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Man gets 10-year sentence for fatal DUI in Henry County
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Man gets 10-year sentence for fatal DUI in Henry County

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Henry County Courthouse, Cambridge, Illinois

CAMBRIDGE, Ill. — More than four years after a fatal vehicle crash, a Kewanee man was sentenced Wednesday in Henry County Circuit Court to 10 years in prison for aggravated driving under the influence.

Lorenzo S. Quintero, 50, will also have one year mandatory supervised release, a $500 fine and costs. He will have to serve 85% of the prison sentence.

Quintero failed to -appear in court for his sentencing hearing, which was continued from June 16 to ensure he received notice.

The April 9, 2017, car crash killed Gabina Garcia, 27, of Kewanee, Quintero's sister-in-law. She left a 5-year-old son.

The crash happened at about 3:15 a.m. on Route 78 north of Kewanee when Quintero was driving his wife and Garcia home from a Davenport dance club. According to the accident reconstructionist, Quintero's vehicle drifted out of its lane through the oncoming lane and into the east-side ditch where it vaulted over a driveway, went airborne, landed and rolled. Garcia was not using a seat belt and was ejected from the vehicle through the sun roof. There was no evidence of evasive maneuvering.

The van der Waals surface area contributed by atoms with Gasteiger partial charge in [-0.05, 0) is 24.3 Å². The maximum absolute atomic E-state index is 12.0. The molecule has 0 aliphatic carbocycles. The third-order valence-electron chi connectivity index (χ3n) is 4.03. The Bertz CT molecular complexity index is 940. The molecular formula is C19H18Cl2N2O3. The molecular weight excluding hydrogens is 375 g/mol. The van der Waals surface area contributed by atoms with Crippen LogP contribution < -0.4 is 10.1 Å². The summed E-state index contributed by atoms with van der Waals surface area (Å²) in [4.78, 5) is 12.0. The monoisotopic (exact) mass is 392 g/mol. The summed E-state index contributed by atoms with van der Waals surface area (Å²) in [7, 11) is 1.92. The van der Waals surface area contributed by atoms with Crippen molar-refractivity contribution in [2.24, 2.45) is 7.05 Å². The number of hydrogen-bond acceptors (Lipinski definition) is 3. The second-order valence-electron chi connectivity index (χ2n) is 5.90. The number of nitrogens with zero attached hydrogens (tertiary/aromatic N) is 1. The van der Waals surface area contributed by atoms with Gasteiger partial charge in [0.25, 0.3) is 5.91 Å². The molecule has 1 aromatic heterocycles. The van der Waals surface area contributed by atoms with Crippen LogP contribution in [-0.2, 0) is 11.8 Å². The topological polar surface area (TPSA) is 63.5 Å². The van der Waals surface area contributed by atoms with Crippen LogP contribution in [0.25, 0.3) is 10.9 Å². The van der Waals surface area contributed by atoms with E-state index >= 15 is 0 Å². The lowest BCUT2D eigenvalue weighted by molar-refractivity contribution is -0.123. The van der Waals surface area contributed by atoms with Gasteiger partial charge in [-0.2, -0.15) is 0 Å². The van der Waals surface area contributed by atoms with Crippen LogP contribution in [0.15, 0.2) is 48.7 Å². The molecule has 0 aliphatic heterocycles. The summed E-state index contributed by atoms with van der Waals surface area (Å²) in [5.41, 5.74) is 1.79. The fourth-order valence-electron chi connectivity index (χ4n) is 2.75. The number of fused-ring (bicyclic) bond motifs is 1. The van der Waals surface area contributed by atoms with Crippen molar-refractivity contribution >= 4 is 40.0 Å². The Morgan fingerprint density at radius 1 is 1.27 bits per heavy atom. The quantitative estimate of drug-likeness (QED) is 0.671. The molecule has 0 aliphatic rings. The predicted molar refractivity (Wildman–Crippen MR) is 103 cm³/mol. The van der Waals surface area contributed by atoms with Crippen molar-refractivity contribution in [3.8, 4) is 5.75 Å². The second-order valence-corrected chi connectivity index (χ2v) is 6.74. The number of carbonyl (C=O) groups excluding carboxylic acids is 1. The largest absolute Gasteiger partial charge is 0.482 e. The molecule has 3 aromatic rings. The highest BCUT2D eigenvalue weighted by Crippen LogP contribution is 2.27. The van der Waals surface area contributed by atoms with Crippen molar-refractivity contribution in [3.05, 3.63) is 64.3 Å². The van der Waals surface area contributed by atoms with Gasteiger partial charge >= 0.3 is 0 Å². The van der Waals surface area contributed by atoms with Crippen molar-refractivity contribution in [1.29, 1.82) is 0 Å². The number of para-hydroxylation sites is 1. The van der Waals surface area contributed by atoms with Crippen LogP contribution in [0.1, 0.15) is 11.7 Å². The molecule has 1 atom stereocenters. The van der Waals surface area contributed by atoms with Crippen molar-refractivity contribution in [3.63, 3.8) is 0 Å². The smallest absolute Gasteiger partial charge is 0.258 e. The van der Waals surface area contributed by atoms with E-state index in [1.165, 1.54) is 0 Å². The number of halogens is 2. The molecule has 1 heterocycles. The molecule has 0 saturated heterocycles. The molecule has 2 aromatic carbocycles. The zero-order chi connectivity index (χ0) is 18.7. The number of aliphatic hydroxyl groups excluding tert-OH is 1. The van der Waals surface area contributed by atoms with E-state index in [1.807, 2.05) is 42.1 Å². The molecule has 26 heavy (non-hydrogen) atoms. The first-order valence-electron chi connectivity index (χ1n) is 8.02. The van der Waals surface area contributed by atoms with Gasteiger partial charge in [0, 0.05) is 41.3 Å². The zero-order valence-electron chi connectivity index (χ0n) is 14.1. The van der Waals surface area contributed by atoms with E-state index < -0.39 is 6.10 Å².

Quintero was found to have had a blood alcohol content of .188, or over twice the legal limit, in his system as well as a whole blood test result of .205. He also tested positive for cocaine.

In December of 2019, Quintero was scheduled to plead guilty to the charge but changed his mind during the plea hearing. A stipulated bench trial was held Jan. 24, 2020, in which Judge Jeffrey O'Connor, now retired, found him guilty.

In sentencing Quintero, Judge James Cosby said he believed driving under the influence was one of the most deterrable offenses because, drink by drink, people become intoxicated and make the decision to drive drunk and perhaps kill somebody.

He said in this case, Quintero had intended to drive over an hour from Davenport to Kewanee to get home.

The judge noted he'd received 21 letters of support for Quintero, including from relatives and co-workers. He said probation was possible for this offense, but he would have to find “extraordinary circumstances” in order to justify a sentence of probation.

“He led a life that's expected of people,” Cosby said. “Extraordinary circumstances do not exist.”

At the close of the hearing, the judge recalled the $250,000 warrant he had issued last month and issued a no-bond warrant for Quintero's arrest.


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